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COPS ‘ELECTRO-SHOCK’ MARCHING NURSES

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MBABANE – Tensions reached beyond boiling point yesterday after police officers reportedly used tasers on nurses who were ‘walking’ to the Ministries of Public Service and that of Health, to deliver petitions.

The bone of contention was a dispute about which route they should use as they went about their mission. Some nurses under the Swaziland Democratic Nurses Union (SWADNU) claimed that police manhandled and used tasers on them during their march to the two ministries. The nurses claimed that they were shoved out of a certain store along Gwamile Street and further assaulted with a taser by a male officer. They reported their grievance to the Mbabane Police Deputy Station Commander Amos Dlamini, who had a conversation with the affected nurse. “That male police officer manhandled me and further used a taser without any provocation. As a result I had to leave my money with the shop attendant,” narrated the affected nurse as she pointed at the police officer who allegedly used the taser on her.

Dlamini later gave her permission to go back to the shop she was referring to and get her money. This was at a stage when police and those who participated in the march clashed several times over which route they should use to go to the ministries.
Police instructed the marchers, who included members of the Swaziland National Association of Teachers (SNAT), Trade Union Congress of Swaziland (TUCOSWA) and the Swaziland United Democratic Front (SUDF) to mention a few; to use Zwide Street and not any other. The marchers argued that they could not use the said route because their intention was not to go to the Central Transport Administration (CTA) but to the ministries. SWADNU President Bheki Mamba had earlier addressed them and informed them that the Municipal Council of Mbabane declined to give them permission to march along Mdzimba Avenue (street along the Freedom Park). Mamba said although they were aware that this was a public road which they could use, they would respect the municipal council and not march along it.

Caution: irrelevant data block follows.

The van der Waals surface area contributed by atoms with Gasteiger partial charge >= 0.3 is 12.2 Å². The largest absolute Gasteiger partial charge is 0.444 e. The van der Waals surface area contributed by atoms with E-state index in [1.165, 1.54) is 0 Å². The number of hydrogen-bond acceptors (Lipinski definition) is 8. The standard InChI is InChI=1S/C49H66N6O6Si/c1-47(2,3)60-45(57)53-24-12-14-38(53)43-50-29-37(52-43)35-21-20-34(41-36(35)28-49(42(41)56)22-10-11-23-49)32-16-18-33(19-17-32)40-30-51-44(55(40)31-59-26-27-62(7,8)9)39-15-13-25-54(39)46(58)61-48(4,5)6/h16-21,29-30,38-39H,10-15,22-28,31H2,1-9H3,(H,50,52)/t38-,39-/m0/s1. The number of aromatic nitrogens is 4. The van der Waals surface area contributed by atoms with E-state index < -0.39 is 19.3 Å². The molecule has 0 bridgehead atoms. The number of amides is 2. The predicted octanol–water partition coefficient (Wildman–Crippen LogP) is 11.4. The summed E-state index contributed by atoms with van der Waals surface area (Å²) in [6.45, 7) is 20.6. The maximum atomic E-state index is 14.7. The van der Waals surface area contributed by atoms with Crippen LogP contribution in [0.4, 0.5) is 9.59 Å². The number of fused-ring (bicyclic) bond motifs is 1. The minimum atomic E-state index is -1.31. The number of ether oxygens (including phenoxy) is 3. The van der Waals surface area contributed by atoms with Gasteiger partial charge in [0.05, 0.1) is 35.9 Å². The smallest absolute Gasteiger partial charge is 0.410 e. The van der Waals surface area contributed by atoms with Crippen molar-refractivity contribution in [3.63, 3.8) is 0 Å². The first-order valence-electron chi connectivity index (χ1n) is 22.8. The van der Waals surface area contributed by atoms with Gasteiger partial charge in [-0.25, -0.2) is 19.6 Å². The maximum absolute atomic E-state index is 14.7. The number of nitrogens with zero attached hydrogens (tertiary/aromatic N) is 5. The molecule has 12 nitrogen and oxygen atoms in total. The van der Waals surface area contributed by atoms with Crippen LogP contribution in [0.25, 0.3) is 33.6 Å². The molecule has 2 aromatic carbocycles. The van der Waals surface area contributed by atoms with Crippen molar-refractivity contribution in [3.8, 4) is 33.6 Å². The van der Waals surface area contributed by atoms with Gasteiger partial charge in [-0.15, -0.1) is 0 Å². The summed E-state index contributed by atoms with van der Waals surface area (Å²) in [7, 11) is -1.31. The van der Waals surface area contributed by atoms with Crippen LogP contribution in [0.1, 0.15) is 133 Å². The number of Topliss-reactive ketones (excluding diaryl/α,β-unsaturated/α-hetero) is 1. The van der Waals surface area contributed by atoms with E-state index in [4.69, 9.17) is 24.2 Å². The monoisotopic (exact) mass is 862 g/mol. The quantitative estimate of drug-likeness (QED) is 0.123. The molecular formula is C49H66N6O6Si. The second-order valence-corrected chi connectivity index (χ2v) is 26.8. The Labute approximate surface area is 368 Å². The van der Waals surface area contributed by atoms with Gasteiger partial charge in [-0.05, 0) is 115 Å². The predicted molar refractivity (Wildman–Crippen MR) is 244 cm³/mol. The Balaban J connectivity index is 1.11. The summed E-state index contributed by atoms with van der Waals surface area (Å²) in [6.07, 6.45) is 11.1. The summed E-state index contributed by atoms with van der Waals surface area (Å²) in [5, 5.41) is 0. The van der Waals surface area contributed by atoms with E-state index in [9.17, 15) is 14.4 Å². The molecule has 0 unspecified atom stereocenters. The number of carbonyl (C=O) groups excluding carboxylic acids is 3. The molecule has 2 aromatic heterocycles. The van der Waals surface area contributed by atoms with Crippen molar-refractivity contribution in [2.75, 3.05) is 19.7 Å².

“Comrades, we will not march but we will disperse, walk to the Engen Filling Station without singing and then march to the Ministry of Health,” Mamba said. However, as they dispersed and walked in different directions, police blocked them. They particularly formed a three-line human shield along Mdzimba Avenue and blocked any person wearing a SWADNU t-shirt and others whom they suspected were part of the march. The first line of the police barricade was formed by police officers who were armed with batons. About two metres behind these was another line of officers who carried shields and were armed with batons. Behind them was yet another line of police officers who wore riot gears, carried batons while others were armed with guns.
Meanwhile, behind them there was a Casspir and a riot vehicle from the Operational Support Service Unit (USSU). There was pushing, shoving and exchange of heated words as those who were part of the march argued that they were not marching but walking to where they would then embark on their intended march.


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